According to the terms of the non-prosecution agreement, in addition to paying a penalty, LLB-Switzerland has agreed to cooperate in any related criminal or civil proceedings in return for the Department’s agreement not to prosecute the company for tax-related criminal offenses committed by LLB-Switzerland.

According to the statement of facts agreed to by the parties, LLB-Switzerland and some of its employees, including members of the bank’s management, conspired with a Swiss asset manager and U.S. clients to conceal those U.S. clients’ assets and income from the Internal Revenue Service (IRS) through various means, including using Swiss bank secrecy protections and nominee companies set up in tax haven jurisdictions. At its peak, LLB-Switzerland had approximately one hundred U.S. clients holding nearly $200 million in assets. The majority of those accounts were in the names of nominee entities.

In 1997, Liechtensteinische Landesbank AG (LLB-Vaduz), a bank headquartered in Liechtenstein, acquired LLB-Switzerland (LLB-Vaduz reached a separate agreement with the Justice Department in 2013 that excluded LLB-Switzerland from the resolution). At that time, LLB-Switzerland provided banking and asset management services to individuals and entities, including citizens and residents of the United States, principally through private bankers based in Zurich, Geneva and Lugano, Switzerland. LLB-Switzerland also acted as a custodian of assets managed by third-party external investment advisers.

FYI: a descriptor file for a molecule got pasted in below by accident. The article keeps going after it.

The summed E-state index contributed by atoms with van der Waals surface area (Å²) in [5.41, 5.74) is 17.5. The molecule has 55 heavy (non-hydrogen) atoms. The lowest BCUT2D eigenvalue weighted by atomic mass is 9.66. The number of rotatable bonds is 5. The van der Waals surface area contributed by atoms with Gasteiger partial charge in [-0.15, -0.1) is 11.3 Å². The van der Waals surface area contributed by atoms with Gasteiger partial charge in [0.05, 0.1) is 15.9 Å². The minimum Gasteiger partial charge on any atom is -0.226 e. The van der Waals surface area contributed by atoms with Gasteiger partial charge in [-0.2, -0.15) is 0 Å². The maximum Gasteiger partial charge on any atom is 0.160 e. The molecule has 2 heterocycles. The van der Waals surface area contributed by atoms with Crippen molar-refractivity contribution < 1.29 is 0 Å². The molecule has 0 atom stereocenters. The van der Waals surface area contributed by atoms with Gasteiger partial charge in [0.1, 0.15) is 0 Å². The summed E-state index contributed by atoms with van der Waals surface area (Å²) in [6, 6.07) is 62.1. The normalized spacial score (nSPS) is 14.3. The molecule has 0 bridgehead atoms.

In 2003, LLB-Switzerland began a relationship with a Swiss asset manager. The asset manager offered to create nominee structures, including corporations, foundations, and trusts, to conceal accounts owned by his U.S. clients at Swiss financial institutions. LLB-Switzerland delegated to the Swiss asset manager the authority to prepare account opening and “know your customer” (KYC) documents. 

The Swiss asset manager provided prospective customers with a sales letter, pitching his ability to conceal a client’s assets and income from taxing authorities through the use of multiple layers of sham offshore entities and nominee directors in countries or regions that the Swiss asset manager thought would resist requests for information and assistance from foreign law enforcement, including law enforcement in the United States. LLB-Switzerland and its management knew that the Swiss asset manager was marketing structures to clients as a means of tax evasion as the bank kept a copy of the manager’s sales letter in the bank’s files.